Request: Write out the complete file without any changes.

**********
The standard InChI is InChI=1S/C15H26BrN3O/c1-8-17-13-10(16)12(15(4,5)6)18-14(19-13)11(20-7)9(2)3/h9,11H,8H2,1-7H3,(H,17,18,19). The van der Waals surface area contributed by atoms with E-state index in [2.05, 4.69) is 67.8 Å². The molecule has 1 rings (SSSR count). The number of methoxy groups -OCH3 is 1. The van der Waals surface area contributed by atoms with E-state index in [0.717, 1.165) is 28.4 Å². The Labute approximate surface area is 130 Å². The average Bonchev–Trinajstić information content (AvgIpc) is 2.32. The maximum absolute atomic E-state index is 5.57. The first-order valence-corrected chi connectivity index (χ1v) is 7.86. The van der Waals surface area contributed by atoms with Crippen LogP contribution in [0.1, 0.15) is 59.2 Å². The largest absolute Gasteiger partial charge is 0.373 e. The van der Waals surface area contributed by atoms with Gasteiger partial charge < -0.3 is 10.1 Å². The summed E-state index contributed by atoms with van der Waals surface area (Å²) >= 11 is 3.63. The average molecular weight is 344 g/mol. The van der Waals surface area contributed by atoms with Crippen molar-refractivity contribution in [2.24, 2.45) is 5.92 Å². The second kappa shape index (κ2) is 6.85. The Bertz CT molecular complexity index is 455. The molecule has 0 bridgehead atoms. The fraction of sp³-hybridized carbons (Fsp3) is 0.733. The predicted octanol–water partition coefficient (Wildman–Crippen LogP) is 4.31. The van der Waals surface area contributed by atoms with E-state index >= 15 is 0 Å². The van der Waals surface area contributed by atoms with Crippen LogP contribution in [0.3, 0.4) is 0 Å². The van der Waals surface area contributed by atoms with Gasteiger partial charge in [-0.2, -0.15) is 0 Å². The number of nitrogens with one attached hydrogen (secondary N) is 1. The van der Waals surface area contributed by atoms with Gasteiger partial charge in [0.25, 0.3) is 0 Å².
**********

The standard InChI is InChI=1S/C15H26BrN3O/c1-8-17-13-10(16)12(15(4,5)6)18-14(19-13)11(20-7)9(2)3/h9,11H,8H2,1-7H3,(H,17,18,19). The van der Waals surface area contributed by atoms with E-state index in [2.05, 4.69) is 67.8 Å². The molecule has 1 rings (SSSR count). The number of methoxy groups -OCH3 is 1. The van der Waals surface area contributed by atoms with E-state index in [0.717, 1.165) is 28.4 Å². The Labute approximate surface area is 130 Å². The average Bonchev–Trinajstić information content (AvgIpc) is 2.32. The maximum absolute atomic E-state index is 5.57. The first-order valence-corrected chi connectivity index (χ1v) is 7.86. The van der Waals surface area contributed by atoms with Crippen LogP contribution in [0.1, 0.15) is 59.2 Å². The largest absolute Gasteiger partial charge is 0.373 e. The van der Waals surface area contributed by atoms with Gasteiger partial charge < -0.3 is 10.1 Å². The summed E-state index contributed by atoms with van der Waals surface area (Å²) >= 11 is 3.63. The average molecular weight is 344 g/mol. The van der Waals surface area contributed by atoms with Crippen molar-refractivity contribution in [2.24, 2.45) is 5.92 Å². The second kappa shape index (κ2) is 6.85. The Bertz CT molecular complexity index is 455. The molecule has 0 bridgehead atoms. The fraction of sp³-hybridized carbons (Fsp3) is 0.733. The predicted octanol–water partition coefficient (Wildman–Crippen LogP) is 4.31. The van der Waals surface area contributed by atoms with E-state index >= 15 is 0 Å². The van der Waals surface area contributed by atoms with Crippen LogP contribution in [0.3, 0.4) is 0 Å². The van der Waals surface area contributed by atoms with Gasteiger partial charge in [-0.2, -0.15) is 0 Å². The number of nitrogens with one attached hydrogen (secondary N) is 1. The van der Waals surface area contributed by atoms with Gasteiger partial charge in [0.25, 0.3) is 0 Å².